Objective: Prior studies have shown an association between fast-food restaurants and adolescent body size. Less is known about the influence of neighborhood food stores on a child's body size. We hypothesized that in the inner-city, minority community of East Harlem, New York, the presence of convenience stores and fast-food restaurants near a child's home is associated with increased risk for childhood obesity as measured by body mass index (BMI).
Design: Baseline data of 6- to 8-year-old East Harlem boys and girls (N=323) were used. Anthropometry (height and weight) was conducted with a standardized protocol. Food-store data were collected via a walking survey. Stores located within the same census block as the child's home address were identified by using ArcGIS 8.3. We computed age- and sex-specific BMI percentiles by using national norms of the Centers for Disease Control and Prevention. Using odds ratios, we estimated risk of a child's BMI percentile being in the top tertile based on number and types of food stores on their census blocks.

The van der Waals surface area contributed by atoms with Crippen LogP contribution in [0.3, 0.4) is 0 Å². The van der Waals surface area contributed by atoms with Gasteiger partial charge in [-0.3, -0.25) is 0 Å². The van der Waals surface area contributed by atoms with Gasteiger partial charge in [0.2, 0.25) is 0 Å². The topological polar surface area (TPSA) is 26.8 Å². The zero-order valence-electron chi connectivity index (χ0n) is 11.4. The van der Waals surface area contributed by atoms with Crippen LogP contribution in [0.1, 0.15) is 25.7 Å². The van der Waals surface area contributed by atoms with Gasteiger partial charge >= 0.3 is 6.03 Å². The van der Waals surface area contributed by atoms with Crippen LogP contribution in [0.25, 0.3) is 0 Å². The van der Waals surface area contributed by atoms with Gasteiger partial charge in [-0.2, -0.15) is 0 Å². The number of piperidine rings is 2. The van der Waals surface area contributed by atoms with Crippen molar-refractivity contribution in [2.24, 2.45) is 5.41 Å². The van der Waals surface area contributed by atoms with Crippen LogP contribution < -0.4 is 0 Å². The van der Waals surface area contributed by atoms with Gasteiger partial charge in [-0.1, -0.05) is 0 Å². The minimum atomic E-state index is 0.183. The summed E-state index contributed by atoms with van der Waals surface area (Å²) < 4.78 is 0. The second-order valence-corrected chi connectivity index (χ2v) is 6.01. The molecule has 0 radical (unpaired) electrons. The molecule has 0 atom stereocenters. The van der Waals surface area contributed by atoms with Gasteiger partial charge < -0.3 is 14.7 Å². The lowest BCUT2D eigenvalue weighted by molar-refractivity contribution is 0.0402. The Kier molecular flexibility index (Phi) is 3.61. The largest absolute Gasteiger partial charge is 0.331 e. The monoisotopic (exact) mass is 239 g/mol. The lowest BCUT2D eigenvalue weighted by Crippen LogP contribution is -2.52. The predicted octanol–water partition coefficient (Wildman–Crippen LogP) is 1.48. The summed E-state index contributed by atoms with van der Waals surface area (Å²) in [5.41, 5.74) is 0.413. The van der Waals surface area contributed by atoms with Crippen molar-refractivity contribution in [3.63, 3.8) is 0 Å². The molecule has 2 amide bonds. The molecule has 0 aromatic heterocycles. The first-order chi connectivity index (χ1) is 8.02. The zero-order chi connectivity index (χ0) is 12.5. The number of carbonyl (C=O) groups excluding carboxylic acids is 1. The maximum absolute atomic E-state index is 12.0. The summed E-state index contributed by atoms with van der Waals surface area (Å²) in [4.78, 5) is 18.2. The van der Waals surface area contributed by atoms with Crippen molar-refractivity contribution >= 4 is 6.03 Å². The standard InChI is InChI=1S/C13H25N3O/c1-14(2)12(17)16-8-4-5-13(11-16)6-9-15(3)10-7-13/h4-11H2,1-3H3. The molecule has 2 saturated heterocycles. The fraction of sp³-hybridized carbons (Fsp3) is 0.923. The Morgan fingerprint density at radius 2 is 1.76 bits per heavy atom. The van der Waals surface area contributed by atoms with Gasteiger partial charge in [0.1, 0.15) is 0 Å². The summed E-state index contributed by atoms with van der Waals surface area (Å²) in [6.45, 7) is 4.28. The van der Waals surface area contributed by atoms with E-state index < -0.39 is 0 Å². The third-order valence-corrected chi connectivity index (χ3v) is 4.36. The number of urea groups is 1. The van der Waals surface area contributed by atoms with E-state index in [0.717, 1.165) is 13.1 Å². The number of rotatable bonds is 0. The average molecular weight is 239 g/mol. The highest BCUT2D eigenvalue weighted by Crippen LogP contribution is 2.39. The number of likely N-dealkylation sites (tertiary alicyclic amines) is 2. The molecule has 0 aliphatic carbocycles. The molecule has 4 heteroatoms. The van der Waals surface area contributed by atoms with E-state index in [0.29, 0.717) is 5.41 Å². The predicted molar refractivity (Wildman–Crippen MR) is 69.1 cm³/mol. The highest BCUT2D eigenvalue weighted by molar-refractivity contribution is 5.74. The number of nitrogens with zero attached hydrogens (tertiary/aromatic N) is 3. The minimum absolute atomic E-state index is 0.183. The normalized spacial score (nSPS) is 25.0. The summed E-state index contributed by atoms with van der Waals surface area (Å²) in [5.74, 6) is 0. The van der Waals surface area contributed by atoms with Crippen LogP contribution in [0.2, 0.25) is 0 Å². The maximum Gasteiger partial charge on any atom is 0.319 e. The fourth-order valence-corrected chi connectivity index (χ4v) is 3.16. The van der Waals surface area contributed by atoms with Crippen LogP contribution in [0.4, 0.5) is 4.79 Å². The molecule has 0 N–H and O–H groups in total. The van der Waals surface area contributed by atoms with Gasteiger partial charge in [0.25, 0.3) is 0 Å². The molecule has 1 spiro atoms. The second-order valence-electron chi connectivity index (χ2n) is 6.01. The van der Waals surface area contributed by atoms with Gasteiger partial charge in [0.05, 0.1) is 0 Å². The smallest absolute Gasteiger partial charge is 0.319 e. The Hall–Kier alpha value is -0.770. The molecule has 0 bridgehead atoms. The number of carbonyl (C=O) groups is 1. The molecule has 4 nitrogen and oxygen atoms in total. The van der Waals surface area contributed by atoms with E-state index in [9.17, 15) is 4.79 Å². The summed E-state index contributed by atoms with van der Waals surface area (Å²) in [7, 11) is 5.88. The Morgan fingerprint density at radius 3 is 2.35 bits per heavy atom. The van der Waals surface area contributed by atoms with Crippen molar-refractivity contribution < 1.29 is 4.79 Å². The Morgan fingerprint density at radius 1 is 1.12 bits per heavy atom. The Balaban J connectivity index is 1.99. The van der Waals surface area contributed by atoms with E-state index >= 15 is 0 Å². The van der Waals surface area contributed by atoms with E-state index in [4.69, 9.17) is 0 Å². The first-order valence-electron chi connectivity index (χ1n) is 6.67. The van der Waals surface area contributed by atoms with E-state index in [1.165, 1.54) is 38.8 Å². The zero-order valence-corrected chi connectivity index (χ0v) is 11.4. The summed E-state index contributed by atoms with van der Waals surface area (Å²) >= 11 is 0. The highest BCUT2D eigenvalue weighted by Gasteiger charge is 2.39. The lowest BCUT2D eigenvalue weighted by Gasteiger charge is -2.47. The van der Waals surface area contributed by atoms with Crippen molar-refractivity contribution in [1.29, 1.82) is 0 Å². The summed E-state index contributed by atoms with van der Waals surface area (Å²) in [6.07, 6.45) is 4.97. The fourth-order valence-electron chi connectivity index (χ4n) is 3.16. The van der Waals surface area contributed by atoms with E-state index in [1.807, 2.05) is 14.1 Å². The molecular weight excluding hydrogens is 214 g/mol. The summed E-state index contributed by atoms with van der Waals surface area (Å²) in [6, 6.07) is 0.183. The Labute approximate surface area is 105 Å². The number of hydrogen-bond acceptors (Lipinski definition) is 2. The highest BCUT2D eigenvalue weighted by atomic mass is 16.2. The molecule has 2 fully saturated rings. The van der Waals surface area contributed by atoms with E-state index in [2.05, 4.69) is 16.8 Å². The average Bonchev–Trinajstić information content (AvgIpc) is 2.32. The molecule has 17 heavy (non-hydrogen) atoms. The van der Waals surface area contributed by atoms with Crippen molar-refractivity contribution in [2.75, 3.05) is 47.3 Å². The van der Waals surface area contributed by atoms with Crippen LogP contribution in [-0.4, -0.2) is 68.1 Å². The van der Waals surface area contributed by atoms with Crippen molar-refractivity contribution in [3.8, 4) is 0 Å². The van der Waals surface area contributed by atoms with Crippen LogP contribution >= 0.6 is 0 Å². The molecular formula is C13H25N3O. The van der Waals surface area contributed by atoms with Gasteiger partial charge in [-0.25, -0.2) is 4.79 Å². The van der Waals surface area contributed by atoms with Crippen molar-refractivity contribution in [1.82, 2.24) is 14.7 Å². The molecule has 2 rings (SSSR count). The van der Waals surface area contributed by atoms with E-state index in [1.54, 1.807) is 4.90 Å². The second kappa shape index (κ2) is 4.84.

Results: Convenience stores were present in 55% of the surveyed blocks in which a study particpant lived and fast-food restaurants were present in 41%. Children (n=177) living on a block with 1 or more convenience stores (range, 1-6) were more likely to have a BMI percentile in the top tertile (odds ratio 1.90, 95% confidence interval, 1.15-3.15) compared with children having no convenience stores (n=146).
Conclusions: The presence of convenience stores near a child's residence was associated with a higher BMI percentile. This has potential implications for both child- and neighborhood-level childhood obesity interventions.